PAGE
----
Directing the Thoughts
As a servant, the law of association will help us recall what we need to remember when we need it. But as a master, the law of association will make our homeschools a tiring tug-of-war.
Charlotte recognized that fact: “Here is the secret of the weariness of the home schoolroom—the children are thinking all the time about something else than their lessons; or rather, they are at the mercy of the thousand fancies that flit through their brains, each in the train of the last” (Vol. 1, p. 139).
We must help our children learn to give direction to these trains of thought. A vigorous effort of will should enable them to turn the gaze of their mind’s eye away from those flitting fancies and onto the lesson at hand. And as they exercise their mental “muscles” in this way, they will subdue the law of association and make it their servant, rather than their master.
As with any muscle-strengthening exercise, it will take effort. It will take time. It will take patience. But we owe it to our children to help them stop their rambling and learn to direct their thoughts. “Where is the harm? In this: not merely that the children are wasting time, though that is a pity; but that they are forming a desultory habit of mind, and reducing their own capacity for mental effort” (Vol. 1, p. 139).
So how do you go about helping your child direct his thoughts and get control over the distracting rambling? Here are a few ideas.
- During a neutral time—not in the middle of a lesson—mention that commenting in the middle of the reading is like interrupting. He is interrupting the author. Briefly explain that you want to help him learn good listening manners, whether in conversation or in school work.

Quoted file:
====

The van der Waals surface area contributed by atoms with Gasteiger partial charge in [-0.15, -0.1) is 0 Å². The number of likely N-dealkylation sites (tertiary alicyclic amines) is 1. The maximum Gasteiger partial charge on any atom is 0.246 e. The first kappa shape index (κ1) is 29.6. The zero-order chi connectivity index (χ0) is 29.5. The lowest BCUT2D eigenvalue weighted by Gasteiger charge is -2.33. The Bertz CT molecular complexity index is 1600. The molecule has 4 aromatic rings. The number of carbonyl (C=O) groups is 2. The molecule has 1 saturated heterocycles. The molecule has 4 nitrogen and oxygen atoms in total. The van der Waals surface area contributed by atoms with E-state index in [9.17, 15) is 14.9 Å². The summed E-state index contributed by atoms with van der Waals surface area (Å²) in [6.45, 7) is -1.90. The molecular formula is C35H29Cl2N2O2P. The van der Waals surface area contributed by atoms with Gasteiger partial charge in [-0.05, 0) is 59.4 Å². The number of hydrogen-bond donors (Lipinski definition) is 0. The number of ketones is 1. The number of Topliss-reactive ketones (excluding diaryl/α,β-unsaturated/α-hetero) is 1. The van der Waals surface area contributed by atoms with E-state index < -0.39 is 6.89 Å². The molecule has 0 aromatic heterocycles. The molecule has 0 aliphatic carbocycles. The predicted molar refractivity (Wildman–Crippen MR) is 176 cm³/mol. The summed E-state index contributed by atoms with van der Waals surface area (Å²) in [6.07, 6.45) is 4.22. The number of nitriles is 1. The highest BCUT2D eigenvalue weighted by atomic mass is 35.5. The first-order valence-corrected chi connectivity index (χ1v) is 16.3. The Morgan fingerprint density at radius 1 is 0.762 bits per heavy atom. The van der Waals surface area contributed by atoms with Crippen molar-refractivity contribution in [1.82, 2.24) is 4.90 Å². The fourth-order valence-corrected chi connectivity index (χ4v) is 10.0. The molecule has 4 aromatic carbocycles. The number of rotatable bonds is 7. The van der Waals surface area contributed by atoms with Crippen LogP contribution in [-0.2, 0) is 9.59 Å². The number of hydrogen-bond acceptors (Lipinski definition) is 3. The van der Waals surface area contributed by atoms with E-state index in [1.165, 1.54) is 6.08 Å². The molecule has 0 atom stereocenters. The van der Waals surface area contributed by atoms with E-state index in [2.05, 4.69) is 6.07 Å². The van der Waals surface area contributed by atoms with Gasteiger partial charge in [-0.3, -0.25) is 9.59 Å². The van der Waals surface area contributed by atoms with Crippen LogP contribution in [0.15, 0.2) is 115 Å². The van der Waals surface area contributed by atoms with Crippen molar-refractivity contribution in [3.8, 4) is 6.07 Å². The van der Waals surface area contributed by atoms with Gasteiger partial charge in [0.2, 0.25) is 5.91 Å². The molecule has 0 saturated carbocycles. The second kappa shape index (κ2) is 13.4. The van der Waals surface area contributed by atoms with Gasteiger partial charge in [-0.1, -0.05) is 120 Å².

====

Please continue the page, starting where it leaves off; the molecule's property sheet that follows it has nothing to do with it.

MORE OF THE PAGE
- Use the same technique Charlotte described for reinforcing the habit of attention. Start short. Before you begin to read, remind the child about not interrupting. Explain that you will stop at times to allow him to add his comments, but he is not to blurt out those comments in between stops. Start with one or two paragraphs, then invite comments. Gradually lengthen the reading time as your child progresses in this listening etiquette.
- Make sure your child is getting enough time between readings in order to process all of his relations and explore all of those trains of thought on his own. Charlotte did not schedule reading from the same book every day; she scheduled time between readings for the child to ruminate on what he had heard.
Have you dealt with constant interruptions and rambling thoughts? What are some ways you have been able to help your child learn to direct his thoughts and listen politely? Leave a comment and share your ideas with other moms who may be dealing with rambling.
One More Day to Save on Our New History Books
If you want to read about the Ottomans without interruption, the rest of the chapter (started in the scenario above) is in our new Stories of the Nations, Volume 1. We are also excited about Stories of America, Volume 1 and the Early Modern and Epistles handbook that gives daily lesson plans for using both history books along with other great living books for all ages.
Introductory pricing on all three new books lasts only through April 21, 2011, so download your free sample and take advantage of the special prices today!